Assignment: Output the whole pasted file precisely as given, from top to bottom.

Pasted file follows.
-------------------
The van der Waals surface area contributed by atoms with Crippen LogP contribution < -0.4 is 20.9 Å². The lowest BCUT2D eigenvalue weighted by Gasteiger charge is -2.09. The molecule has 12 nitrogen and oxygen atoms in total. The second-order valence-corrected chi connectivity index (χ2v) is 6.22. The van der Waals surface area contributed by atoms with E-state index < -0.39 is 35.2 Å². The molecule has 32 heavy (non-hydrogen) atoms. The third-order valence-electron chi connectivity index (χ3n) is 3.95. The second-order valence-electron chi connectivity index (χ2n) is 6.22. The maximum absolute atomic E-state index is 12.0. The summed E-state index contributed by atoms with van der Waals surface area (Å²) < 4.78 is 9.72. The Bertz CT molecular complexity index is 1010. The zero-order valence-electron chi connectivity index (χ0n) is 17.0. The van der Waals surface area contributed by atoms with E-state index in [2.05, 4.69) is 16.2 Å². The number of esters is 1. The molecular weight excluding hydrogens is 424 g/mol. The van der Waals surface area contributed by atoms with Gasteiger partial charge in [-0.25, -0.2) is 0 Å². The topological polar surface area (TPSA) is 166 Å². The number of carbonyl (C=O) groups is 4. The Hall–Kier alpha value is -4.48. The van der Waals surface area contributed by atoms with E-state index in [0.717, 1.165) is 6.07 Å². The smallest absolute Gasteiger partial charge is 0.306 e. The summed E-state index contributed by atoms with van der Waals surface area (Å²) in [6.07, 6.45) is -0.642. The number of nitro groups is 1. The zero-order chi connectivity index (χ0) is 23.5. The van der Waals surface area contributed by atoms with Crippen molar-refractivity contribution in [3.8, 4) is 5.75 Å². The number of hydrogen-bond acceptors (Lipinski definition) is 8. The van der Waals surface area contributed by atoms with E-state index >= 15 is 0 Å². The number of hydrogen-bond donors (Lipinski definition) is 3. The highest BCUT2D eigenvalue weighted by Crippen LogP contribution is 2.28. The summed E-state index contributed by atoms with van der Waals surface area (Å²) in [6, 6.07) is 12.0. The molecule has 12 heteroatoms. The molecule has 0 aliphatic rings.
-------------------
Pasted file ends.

The van der Waals surface area contributed by atoms with Crippen LogP contribution < -0.4 is 20.9 Å². The lowest BCUT2D eigenvalue weighted by Gasteiger charge is -2.09. The molecule has 12 nitrogen and oxygen atoms in total. The second-order valence-corrected chi connectivity index (χ2v) is 6.22. The van der Waals surface area contributed by atoms with E-state index < -0.39 is 35.2 Å². The molecule has 32 heavy (non-hydrogen) atoms. The third-order valence-electron chi connectivity index (χ3n) is 3.95. The second-order valence-electron chi connectivity index (χ2n) is 6.22. The maximum absolute atomic E-state index is 12.0. The summed E-state index contributed by atoms with van der Waals surface area (Å²) < 4.78 is 9.72. The Bertz CT molecular complexity index is 1010. The zero-order valence-electron chi connectivity index (χ0n) is 17.0. The van der Waals surface area contributed by atoms with E-state index in [2.05, 4.69) is 16.2 Å². The number of esters is 1. The molecular weight excluding hydrogens is 424 g/mol. The van der Waals surface area contributed by atoms with Gasteiger partial charge in [-0.25, -0.2) is 0 Å². The topological polar surface area (TPSA) is 166 Å². The number of carbonyl (C=O) groups is 4. The Hall–Kier alpha value is -4.48. The van der Waals surface area contributed by atoms with E-state index in [0.717, 1.165) is 6.07 Å². The smallest absolute Gasteiger partial charge is 0.306 e. The summed E-state index contributed by atoms with van der Waals surface area (Å²) in [6.07, 6.45) is -0.642. The number of nitro groups is 1. The zero-order chi connectivity index (χ0) is 23.5. The van der Waals surface area contributed by atoms with Crippen molar-refractivity contribution in [3.8, 4) is 5.75 Å². The number of hydrogen-bond acceptors (Lipinski definition) is 8. The van der Waals surface area contributed by atoms with E-state index >= 15 is 0 Å². The number of hydrogen-bond donors (Lipinski definition) is 3. The highest BCUT2D eigenvalue weighted by Crippen LogP contribution is 2.28. The summed E-state index contributed by atoms with van der Waals surface area (Å²) in [6, 6.07) is 12.0. The molecule has 12 heteroatoms. The molecule has 0 aliphatic rings.